Doing business as usual is not an option for overcoming the effects of the global economic crisis, according to a U.N. report released June 29.
Major overhauls of existing international aid, finance and trade machineries are needed to get the global economy back on track, the report says.
“Sustained and widespread future prosperity will require major reforms in global economic governance and new thinking about global economic development,” states the World Economic and Social Survey 2010 report published by the U.N. Department of Economic and Social Affairs.
Among the more radical changes the report is proposing is a shift to a “needs-oriented aid system,” which it says could redefine the amount of aid donors need to mobilize.
“Additional targets may need to be set to ensure sufficient resource mobilization for supporting climate change mitigation and adaptation efforts in developing countries, aid for trade and the delivery of global public goods,” the report suggests. “There will also be a continued need for separate pools of funds for disaster relief and humanitarian aid efforts”
The report also pushes for “a more radical shift towards full adherence” of the Paris Declaration. Among the changes it proposes is channeling new sources of financing through country-owned trust funds.
The report urges the international community to focus on sustainable development as it drafts strategies to address and reverse the effects of past crises on the global economy. Addressing crisis effects require an approach that balances material wealth improvements with the protection of the environment as well as of social equity and justice, the report explains.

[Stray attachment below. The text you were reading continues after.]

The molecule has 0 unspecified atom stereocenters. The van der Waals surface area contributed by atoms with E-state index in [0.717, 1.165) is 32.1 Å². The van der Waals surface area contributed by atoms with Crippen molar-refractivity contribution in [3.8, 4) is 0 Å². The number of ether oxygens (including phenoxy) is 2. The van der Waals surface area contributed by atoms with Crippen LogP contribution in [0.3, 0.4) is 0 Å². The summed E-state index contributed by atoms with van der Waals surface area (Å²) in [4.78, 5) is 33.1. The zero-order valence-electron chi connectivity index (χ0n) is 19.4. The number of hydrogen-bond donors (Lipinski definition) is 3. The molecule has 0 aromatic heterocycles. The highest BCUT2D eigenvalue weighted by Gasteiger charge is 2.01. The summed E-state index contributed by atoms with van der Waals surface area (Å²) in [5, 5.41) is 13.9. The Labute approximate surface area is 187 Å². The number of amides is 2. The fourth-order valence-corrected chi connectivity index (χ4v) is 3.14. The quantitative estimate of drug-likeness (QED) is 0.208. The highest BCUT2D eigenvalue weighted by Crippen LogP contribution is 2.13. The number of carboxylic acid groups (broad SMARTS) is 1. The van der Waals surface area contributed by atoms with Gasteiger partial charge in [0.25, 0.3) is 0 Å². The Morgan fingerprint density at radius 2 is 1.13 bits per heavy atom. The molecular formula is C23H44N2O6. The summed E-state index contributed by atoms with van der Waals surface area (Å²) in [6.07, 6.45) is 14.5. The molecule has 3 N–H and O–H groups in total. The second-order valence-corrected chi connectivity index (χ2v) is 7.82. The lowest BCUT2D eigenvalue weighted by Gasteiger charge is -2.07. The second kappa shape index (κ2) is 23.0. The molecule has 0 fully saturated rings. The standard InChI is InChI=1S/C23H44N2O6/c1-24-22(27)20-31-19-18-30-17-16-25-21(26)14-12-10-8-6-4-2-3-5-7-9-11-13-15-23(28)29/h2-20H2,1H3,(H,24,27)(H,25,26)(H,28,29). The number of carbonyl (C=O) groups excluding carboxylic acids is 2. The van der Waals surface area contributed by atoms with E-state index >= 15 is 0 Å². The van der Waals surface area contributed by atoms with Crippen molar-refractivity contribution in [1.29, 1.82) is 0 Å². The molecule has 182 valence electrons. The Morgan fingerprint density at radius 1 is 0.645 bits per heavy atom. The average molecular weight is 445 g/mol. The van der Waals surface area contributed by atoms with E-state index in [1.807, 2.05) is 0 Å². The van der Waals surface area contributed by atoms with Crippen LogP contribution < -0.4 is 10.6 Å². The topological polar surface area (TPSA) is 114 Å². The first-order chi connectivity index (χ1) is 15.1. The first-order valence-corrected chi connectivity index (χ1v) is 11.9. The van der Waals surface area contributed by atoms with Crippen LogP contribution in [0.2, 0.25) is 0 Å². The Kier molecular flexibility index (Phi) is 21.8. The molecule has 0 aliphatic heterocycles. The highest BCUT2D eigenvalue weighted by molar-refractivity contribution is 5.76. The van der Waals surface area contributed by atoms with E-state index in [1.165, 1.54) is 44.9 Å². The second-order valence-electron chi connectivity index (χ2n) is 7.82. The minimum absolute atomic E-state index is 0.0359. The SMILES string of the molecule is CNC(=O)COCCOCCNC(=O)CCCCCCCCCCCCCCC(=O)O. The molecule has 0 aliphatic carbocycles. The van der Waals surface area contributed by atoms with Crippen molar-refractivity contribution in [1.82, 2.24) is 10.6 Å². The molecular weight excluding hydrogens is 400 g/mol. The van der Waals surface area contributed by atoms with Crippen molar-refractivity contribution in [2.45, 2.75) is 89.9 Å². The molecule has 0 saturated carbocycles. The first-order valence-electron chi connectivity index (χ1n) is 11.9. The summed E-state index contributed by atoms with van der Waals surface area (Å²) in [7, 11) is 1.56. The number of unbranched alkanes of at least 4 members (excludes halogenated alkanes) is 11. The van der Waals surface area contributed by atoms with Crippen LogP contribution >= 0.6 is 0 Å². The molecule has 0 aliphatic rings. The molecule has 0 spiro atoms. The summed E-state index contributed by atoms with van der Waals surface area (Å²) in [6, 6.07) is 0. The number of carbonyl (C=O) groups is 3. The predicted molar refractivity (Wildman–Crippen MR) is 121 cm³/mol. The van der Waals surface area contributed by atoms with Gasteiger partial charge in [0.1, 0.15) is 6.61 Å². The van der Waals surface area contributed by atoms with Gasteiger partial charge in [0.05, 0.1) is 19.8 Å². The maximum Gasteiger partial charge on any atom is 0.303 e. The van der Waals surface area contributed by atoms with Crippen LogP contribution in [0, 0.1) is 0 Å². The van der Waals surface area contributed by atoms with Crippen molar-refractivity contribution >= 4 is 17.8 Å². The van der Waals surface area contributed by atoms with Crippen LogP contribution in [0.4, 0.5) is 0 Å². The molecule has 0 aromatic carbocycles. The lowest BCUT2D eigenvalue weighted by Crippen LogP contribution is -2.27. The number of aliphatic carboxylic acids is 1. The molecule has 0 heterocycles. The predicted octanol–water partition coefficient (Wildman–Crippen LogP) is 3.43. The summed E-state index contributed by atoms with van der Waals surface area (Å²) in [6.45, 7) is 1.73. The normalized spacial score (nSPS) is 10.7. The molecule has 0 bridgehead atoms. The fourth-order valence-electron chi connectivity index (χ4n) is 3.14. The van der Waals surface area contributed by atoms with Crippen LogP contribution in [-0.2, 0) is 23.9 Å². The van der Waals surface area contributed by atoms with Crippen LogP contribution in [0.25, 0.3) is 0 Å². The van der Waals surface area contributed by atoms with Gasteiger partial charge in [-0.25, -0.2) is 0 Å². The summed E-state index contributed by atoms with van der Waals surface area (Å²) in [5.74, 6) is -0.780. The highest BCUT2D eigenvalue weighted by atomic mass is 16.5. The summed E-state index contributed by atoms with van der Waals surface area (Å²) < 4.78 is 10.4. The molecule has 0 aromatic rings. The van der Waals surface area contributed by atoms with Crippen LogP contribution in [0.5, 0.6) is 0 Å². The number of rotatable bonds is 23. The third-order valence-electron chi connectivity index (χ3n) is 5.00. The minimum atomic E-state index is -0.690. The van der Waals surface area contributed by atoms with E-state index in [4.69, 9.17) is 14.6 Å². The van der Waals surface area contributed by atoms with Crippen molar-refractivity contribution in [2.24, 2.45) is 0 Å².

It also proposes reforming international institutions engaged in global governance to make them “better equipped to address challenges coherently while allowing nations and people to have the space needed to determine their own destinies.”
These reforms should be coherent with national development strategies, which the report says should be tailored to country-specific conditions and coherent across key policy areas.
When drafting national strategies, policymakers, according to the report, must recognize the need to integrate broad, development-oriented approach to macroeconomic policies, prioritize gricultural development policies, particularly in countries with low agricultural productivity, and consider the demands of sustainable development in social, industrial, infrastructure and environment policies.
Social policy should be coherent in order to avoid having a “too narrow focus on social protection and targeting of the poor,” the report says. Social policy should instead lean more toward universalism.
On governance of the international financial architecture, the report echoes various calls to reform the structure of the World Bank and International Monetary Fund. Reforms are necessary in order to better reflect the changing world order and shifting economic powers, the report explains. It also calls for the creation of a new multilateral financial agency that will establish and enforce better and more comprehensive international financial rules and regulation.
DESA clarified in the report that it does not attempt to create a blueprint but instead aims to present “ideas that could become the basis of a new, coherent ‘toolbox’ for guiding development policies and international cooperation.”